Crofter says she’s victim of sheep theft

A Lewis crofter has spoken of her desperation and frustration after a number of highly-valued sheep went missing while out on the moor and in mysterious circumstances.

By Murray MacLeod
Friday, 22nd April 2022, 9:44 am
Some of the highly-prized mules that Ruth bought in last year and which have now disappeared in mysterious circumstances.

A total of 32 sheep – some bought in from the mainland – have gone missing on Ruth MacDonald, Laxay, in the Lochs area and despite widespread searches and appeals there has been no sign. A total of 18 of them were in-lamb and due to give birth now.

While it’s far from unusual for sheep to go missing on the moor, what makes this case stand out is the high number involved at the one time; they had all been recovered in previous gathers, meaning they had been accustomed to the terrain and where to go – and they all belonged to the one owner.

After working as a shepherd and on dairy farms on the mainland, Ruth decided to set up a pedigree flock of Texel sheep alongside commercial ewes 10 years ago with her husband in Laxay.

Sign up to our daily Stornoway Gazette Today newsletter

Last year she purchased 23 young “mules” – a composite sheep breed used for producing fat lambs – which she says “was a big investment”.

They were sent to the moor along with the other sheep last year and “came back no problem after every gather”.

However, when she went to bring them back home for lambing they had disappeared.

"After the scanning in February this year I put all the in-lamb and dry ewes and gimmers out to the moor for six weeks”, said Ruth.

“On the 2nd April we gathered the moor and I was missing 17 of my mules that I bought in, along with two blackface gimmers, two texels and some of my homebred gimmers.

"The neighbouring villages have gathered their moors and no sign of my sheep. My husband and I have both been out on various days since the gather and still not found the missing sheep.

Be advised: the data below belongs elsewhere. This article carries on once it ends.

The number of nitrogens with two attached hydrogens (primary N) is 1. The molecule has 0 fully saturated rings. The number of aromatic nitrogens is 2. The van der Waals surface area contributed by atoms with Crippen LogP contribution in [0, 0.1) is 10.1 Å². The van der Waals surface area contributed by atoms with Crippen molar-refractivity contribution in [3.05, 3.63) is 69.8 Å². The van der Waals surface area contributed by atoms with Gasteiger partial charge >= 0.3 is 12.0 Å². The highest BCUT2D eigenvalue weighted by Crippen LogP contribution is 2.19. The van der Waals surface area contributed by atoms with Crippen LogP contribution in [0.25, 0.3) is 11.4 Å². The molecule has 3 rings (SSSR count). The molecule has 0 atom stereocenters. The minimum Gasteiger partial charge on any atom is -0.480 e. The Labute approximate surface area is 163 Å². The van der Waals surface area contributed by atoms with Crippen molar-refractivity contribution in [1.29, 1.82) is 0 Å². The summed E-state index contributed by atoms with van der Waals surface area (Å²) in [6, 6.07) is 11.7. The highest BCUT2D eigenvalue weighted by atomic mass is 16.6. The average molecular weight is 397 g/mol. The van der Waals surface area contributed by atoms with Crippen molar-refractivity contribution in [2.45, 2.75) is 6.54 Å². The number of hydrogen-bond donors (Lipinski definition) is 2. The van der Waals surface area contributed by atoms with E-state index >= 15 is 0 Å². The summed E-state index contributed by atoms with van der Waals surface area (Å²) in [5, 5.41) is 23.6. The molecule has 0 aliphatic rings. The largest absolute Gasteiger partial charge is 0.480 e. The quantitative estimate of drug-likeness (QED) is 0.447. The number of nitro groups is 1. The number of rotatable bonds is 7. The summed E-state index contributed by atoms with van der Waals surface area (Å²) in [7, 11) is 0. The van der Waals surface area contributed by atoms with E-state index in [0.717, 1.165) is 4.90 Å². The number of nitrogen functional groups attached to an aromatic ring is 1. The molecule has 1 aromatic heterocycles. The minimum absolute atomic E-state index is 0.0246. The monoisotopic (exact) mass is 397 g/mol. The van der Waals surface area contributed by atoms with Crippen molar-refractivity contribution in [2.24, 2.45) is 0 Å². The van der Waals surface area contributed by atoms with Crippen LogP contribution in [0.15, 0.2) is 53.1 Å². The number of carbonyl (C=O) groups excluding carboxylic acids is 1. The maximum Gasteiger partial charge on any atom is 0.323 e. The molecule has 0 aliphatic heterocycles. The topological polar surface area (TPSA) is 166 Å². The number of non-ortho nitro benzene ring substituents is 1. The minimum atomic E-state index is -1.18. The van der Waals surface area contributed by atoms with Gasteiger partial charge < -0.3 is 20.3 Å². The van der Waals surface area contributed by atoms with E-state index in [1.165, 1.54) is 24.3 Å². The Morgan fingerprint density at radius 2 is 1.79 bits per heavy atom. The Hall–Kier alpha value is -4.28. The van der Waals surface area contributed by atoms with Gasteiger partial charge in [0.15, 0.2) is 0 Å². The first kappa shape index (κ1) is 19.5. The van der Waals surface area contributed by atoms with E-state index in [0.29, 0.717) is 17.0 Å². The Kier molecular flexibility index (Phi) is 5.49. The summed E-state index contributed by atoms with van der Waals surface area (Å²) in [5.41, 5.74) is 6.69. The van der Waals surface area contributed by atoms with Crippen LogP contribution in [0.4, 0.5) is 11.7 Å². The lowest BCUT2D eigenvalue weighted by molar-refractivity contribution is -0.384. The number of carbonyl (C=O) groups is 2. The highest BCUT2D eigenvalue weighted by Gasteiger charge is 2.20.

"I am not the only person that has had sheep mysteriously disappear from moors. A few people from different villages contacted me when I put out the appeal for the missing sheep.”

Ruth did contact the police in Stornoway, but they decided not to pursue the matter.

"I personally think they have been rounded up and taken as 32 sheep don’t just disappear,” she said. “I told that to the police but they didn’t seem interested.”

The missing sheep will have green spray over the shoulders and a “raddle” mark on the backend, with “Macdonald, 6 Laxay” printed on their identity ear-tags.

Sheep theft has become more and more common in recent years – though the logistics involved in the islands would be more challenging if they are destined for the black market on the mainland.

Rural insurer NFU Mutual said that cases of sheep rustling rose by almost 15 per cent year-on-year at the height of the coronavirus pandemic. It said there was a spike in reports of livestock, mainly sheep and lambs, being stolen in April.

The insurer said the cost of rural crime in Scotland had risen by 44% to £2.3 million the previous year, with gangs targeting expensive tractors and quad bikes as well as livestock.

The company’s annual report said the cost of rural crime across the UK rose almost 9% in 12 months to £54 million.